The very clear implication of the economists' work is that women are materialistic in their approach to marriage.
But that doesn't make me feel bad about women. Economists have shown that all sorts of decisions we make are based on prices, everything from wage rates to exchange rates - among those decisions: how long we sleep each night and where we choose to take our holidays. But much of the time we don't consciously think in those terms.
I prefer to think that women considering marriage don't realise what they are doing.
Wednesday, January 14, 2004
It is true NSW recorded more deaths than Victoria over Christmas (25 compared with 17), but that needn't mean we are bad drivers, either. In the reassuring words of the pro-free market Centre for Independent Studies: "Victoria has always enjoyed slightly safer roads per kilometre travelled compared with NSW."
Most of us are very easily reassured that the deaths on our roads are not our fault. Six out of 10 of us admit to speeding (which is presumably OK because we are better than average drivers); six out of 10 of us oppose attempts to make the road rules tougher.
Late last year the CIS offered encouragement to speeders. On the front page of its magazine it asked: "Speed Traps: Saving Lives or Raising Revenue?" Inside it argued that speed had little to do with road deaths and that those of us who speed moderately "tend to be the safest drivers".
Since then the CIS appears to have softened its stand. The latest edition of its magazine devotes equal space to both sides of the debate.
So in that spirit I would like to take a look at what is actually happening in Victoria and whether it has any lessons for us here in NSW...
It is beyond doubt that there are far fewer road deaths south of the Murray: 334 last year compared with 553 in NSW. Victoria's population is lower, but not low enough to account for the difference.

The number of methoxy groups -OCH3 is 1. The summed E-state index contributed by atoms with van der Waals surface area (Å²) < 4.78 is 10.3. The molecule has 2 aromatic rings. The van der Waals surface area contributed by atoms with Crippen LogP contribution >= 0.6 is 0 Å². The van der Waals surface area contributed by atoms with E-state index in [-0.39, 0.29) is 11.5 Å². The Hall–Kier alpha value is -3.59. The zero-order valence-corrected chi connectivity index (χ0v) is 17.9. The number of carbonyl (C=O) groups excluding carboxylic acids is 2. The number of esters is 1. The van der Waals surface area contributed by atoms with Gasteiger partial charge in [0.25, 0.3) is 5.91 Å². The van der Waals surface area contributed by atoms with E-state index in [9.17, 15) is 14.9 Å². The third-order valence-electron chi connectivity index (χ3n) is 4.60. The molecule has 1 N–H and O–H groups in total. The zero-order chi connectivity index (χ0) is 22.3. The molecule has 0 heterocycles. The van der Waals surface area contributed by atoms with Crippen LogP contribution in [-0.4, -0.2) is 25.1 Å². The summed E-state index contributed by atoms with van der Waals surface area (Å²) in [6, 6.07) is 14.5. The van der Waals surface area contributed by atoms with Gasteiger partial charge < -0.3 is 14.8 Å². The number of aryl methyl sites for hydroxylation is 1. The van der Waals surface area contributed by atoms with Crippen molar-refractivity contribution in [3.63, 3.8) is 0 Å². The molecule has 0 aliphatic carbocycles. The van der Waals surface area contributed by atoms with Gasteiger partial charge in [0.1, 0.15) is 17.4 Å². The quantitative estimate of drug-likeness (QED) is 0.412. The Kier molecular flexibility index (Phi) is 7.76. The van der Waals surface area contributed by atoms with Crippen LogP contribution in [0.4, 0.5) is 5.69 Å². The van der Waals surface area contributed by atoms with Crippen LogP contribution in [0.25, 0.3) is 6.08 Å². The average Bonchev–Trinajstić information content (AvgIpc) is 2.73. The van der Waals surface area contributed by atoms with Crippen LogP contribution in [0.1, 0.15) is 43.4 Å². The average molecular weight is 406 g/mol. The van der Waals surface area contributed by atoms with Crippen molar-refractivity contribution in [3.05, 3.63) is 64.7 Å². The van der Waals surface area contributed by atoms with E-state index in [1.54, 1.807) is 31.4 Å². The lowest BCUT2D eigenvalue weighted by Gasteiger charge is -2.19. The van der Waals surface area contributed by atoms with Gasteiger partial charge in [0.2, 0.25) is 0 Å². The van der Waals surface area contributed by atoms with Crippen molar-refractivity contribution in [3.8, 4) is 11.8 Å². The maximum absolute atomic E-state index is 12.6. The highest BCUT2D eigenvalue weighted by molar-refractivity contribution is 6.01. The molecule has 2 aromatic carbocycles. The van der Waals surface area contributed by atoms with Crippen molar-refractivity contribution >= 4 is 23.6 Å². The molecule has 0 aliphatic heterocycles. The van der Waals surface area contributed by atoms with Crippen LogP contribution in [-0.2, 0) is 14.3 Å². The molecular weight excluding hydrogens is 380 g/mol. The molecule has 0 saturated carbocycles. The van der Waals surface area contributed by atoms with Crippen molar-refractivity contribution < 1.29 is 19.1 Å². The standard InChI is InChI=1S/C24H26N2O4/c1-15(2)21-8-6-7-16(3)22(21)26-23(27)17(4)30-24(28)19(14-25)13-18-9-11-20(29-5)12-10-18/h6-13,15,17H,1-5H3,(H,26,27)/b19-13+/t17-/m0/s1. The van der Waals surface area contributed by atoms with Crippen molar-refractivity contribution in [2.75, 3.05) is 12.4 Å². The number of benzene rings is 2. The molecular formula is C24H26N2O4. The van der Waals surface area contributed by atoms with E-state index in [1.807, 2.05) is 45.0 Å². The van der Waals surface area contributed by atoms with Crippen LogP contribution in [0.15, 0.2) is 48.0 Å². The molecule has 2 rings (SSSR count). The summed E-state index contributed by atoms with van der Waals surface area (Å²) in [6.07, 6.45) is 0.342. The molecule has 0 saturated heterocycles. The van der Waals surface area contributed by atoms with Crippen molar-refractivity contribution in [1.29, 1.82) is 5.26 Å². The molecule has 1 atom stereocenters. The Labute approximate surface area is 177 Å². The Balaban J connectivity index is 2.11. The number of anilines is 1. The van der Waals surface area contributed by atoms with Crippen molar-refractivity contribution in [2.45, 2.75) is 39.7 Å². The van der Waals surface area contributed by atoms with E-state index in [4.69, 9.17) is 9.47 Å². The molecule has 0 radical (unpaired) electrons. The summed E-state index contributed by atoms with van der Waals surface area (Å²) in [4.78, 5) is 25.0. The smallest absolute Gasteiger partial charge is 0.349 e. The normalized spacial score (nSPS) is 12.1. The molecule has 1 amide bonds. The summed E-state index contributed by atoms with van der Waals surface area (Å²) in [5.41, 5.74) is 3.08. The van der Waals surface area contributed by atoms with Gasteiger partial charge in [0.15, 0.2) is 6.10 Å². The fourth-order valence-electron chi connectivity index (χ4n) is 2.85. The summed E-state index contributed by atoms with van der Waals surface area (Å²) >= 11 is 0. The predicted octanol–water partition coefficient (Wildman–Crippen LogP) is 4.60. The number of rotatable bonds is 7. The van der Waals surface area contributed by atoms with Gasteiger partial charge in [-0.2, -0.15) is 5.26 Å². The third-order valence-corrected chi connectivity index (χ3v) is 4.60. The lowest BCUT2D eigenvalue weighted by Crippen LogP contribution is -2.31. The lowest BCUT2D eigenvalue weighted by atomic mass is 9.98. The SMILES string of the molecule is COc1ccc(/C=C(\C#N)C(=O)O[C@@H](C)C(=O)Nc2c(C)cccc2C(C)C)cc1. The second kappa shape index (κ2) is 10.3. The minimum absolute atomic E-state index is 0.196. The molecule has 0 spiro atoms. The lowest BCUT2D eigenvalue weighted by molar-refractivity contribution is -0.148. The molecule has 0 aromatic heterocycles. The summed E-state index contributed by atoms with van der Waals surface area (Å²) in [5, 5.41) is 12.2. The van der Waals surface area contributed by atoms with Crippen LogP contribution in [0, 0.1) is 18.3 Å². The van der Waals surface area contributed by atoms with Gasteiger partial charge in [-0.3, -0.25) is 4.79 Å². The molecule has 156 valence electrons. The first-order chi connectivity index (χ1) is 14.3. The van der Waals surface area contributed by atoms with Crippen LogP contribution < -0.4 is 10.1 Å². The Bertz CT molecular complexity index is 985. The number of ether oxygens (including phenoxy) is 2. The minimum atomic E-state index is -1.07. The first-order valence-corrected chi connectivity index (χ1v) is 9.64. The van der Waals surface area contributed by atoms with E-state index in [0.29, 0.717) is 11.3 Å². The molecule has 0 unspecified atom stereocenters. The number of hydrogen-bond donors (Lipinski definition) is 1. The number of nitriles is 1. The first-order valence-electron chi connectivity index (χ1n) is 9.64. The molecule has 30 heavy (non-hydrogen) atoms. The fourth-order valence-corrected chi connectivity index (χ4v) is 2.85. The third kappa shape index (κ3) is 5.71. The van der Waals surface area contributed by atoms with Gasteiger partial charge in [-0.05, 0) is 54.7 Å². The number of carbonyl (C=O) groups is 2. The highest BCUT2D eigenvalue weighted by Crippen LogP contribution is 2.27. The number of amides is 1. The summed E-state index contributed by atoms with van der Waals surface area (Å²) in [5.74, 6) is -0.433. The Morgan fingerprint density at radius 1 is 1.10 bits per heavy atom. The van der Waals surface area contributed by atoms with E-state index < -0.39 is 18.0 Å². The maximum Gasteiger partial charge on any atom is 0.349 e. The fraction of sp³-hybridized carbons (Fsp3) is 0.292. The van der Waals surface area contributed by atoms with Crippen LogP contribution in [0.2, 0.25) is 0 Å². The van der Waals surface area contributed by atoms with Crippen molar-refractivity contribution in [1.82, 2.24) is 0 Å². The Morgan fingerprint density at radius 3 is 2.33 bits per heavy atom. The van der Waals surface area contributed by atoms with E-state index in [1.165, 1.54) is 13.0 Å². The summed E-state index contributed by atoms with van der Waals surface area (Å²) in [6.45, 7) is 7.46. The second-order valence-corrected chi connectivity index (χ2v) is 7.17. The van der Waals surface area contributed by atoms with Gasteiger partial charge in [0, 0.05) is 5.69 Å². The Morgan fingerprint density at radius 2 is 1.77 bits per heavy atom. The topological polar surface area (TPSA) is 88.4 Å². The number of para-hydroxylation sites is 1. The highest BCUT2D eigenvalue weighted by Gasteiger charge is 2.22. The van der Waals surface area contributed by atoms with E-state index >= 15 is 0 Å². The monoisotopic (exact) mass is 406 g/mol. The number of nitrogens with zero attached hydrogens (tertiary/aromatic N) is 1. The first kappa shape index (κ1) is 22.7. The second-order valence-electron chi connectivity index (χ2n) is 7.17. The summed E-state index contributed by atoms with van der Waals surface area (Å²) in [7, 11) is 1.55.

It is also beyond doubt that Victoria enforces its speed rules more rigidly. In that state you will be booked if you are caught driving just 3kmh over the speed limit. In NSW we expect to be allowed to drive up to 10 per cent over the limit.
And in Victoria the speed cameras are hidden. Nineteen per cent of Victorian drivers say they have been booked in the last two years. In NSW the proportion is only 12 per cent. (The tough approach has become a political issue in Victoria. The Opposition has promised to reset the cameras to catch fewer speeders.)
The CIS is right to say that these facts do not necessarily mean that Victoria's approach has brought about the lower rate of deaths. There could be something else at work. To conclusively determine whether getting tough on speed saves lives you would need to run a controlled experiment in perhaps as many as 50 states which were free to vary their road rules over a period of years.
Fortunately the United States has conducted just such an experiment.
During the energy crisis of 1974 the Carter administration succeeded in enforcing a low nationwide US speed limit of just 55 miles per hour (88kmh). Road deaths slid 15 per cent.
From 1987 each state again became free to choose to lift the limit on its rural interstate roads. Within a year most states had lifted their limit to 65mph. But seven left the limit unchanged.
In a paper soon to be published in the Journal of Political Economy, the economists Orley Ashenfelter from Princeton University and Michael Greenstone from the University of Chicago examine what happened in those states that lifted their limits. Their findings are surprising.
First, the actual increase in speed in those states was quite low, an average of only 2mph (3.2kmh) on the roads affected. The professors say that is because a lot of drivers on those roads were already speeding.
Second, the small increase appears to have pushed up deaths per mile on those roads by an astounding 36 per cent.
So the professors asked a question only economists would ask: what benefit had the drivers in those states gained in exchange for each of the extra deaths?
The answer was reduced travel time - about 125,000 hours were saved for each extra life lost, which valued at the average wage rate, worked out at a benefit to drivers of about $US1.5 million ($1.9 million) per life lost.
Did the states that pushed up their speed limits value life too cheaply?
Perhaps not. That value of $US1.5 million per life is curiously close to the average $US1.8 million per life which is to be paid out in compensation to families of victims of the September 11 terrorist attacks.
Those US states that chose not to lift their speed limits valued lives more highly.
If speeding rules are indeed linked to deaths in the way that the US data suggests, then right now Victoria is valuing human life more highly than is NSW.
Those of us who enjoy the more relaxed approach to speeding law enforcement in this state are perhaps fortunate that no one has done the calculation for Australia.
Wednesday, January 07, 2004
Conventional wisdom says we are self-indulgent but covert stinginess is all around, writes Peter Martin.
If your New Year's resolution was to go to the gym, to give up smoking or to get your finances in order, you are in good company. Most of us make resolutions requiring us to do things we hate. That's why resolutions exist. Or so we thought.